Filed under: Daily Post,Watercolors — lindahalcombfineart @ 9:27 am
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Well we had two inches of snow yesterday but the temperature is rising and rain is due today. What erratic winter weather we are having. Keeps me inside drinking hot tea, reading and planning my next art project.

When I was in Europe this summer I bought a set of watercolor pencils in Edinburgh but I only did one small painting. I was in Paris at the end of my trip and was wandering around my neighborhood (close to the Sorbonne) taking photos. I stumbled on a small church named Eglise – St Medard. I went back to the apartment and painted this small painting in the sketchbook I bought at the Victoria & Albert Museum in London. I didn’t have a brush so I had to paint with a Q-tip and my finger. The day was bright and sunny but the door was in a partially shaded nook where the sun was dancing through the leaves. It gave me a feeling of comfortable old age and nostalgia. I “cleaned the painting up” by using an ink pen to outline. All in all I enjoyed the challenge even if my door is a little crooked!

Eglise St-Medard Paris Sep 2018

 

 

April 9, 2017 April 13, 2017

Filed under: Daily Post,Watercolors — lindahalcombfineart @ 6:37 am
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On Sunday I had a fabulous day. I visited the Kentucky Horse Park in Lexington, KY and loved it. We had beautiful weather and I was able to wander the grounds to see all of the magnificent horses at my leisure. I saw the Parade of Champions (included Thoroughbreds, Quarter Horses and Standardbreds). All had won many races, were housed in lush quarters and were made available to see and touch. I also saw the Breed’s Show and was amazed by some of what I saw. The show included 3 breeds I have never encountered. One was America’s one and only draft horse. They are called the American Cream Draft and are a beautiful rich creamy color. There are only about three hundred in the world. Once again we were able to get up close and personal with the horses. It was wonderful to see how gentle the horses were with very small children.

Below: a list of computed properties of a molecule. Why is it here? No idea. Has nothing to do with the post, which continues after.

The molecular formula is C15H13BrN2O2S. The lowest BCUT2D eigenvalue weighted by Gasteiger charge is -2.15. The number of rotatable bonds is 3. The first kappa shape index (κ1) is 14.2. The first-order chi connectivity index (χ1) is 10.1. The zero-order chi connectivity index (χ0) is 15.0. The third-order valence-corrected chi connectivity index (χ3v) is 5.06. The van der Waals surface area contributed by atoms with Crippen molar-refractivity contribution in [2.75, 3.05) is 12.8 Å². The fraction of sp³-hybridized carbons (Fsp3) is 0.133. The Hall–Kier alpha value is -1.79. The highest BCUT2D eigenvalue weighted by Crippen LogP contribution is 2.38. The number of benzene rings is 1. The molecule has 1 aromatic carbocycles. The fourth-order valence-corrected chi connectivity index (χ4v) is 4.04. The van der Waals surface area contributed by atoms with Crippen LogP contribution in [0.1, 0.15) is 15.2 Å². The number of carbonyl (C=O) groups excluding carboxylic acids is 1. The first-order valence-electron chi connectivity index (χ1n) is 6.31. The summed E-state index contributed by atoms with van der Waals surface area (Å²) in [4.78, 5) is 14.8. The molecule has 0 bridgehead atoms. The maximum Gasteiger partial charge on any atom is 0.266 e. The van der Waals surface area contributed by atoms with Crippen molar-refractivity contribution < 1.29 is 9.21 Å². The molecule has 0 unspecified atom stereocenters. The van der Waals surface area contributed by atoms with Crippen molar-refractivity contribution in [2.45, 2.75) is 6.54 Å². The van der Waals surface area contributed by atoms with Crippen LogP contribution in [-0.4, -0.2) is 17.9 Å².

I also took an hour long trail ride that allowed me to go back into the farm, riding around the large paddocks and fields and seeing the horses that were not on display. I had my sketchbook with me and was able to start a sketch that I finished later. I had my Caran d’Ache watercolor crayons with me and used them to fill in the color in my sketch. Much less messy than my watercolor paints. Hope you enjoy!

 

Mare and Foal KHP 20170409

 

 

 

February 22, 2010 February 23, 2010

Filed under: Daily Post — lindahalcombfineart @ 3:07 pm
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This has been a wonderful day to paint. I was able to focus on and finish Raggedy Ann and I am really pleased with the way she turned out. Raggedy AnnI tried to make her look like a doll that a little girl had played with – a little faded and stained. She’s lost her pinafore. My husband kept saying something was not quite right. After much debate and discussion we looked at an actual doll and there WAS a problem. Raggedy Ann has a big, ear-to-ear smile and my Raggedy just had a small grin. I made her smile bigger and every thing fell into place. Isn’t she a cutie?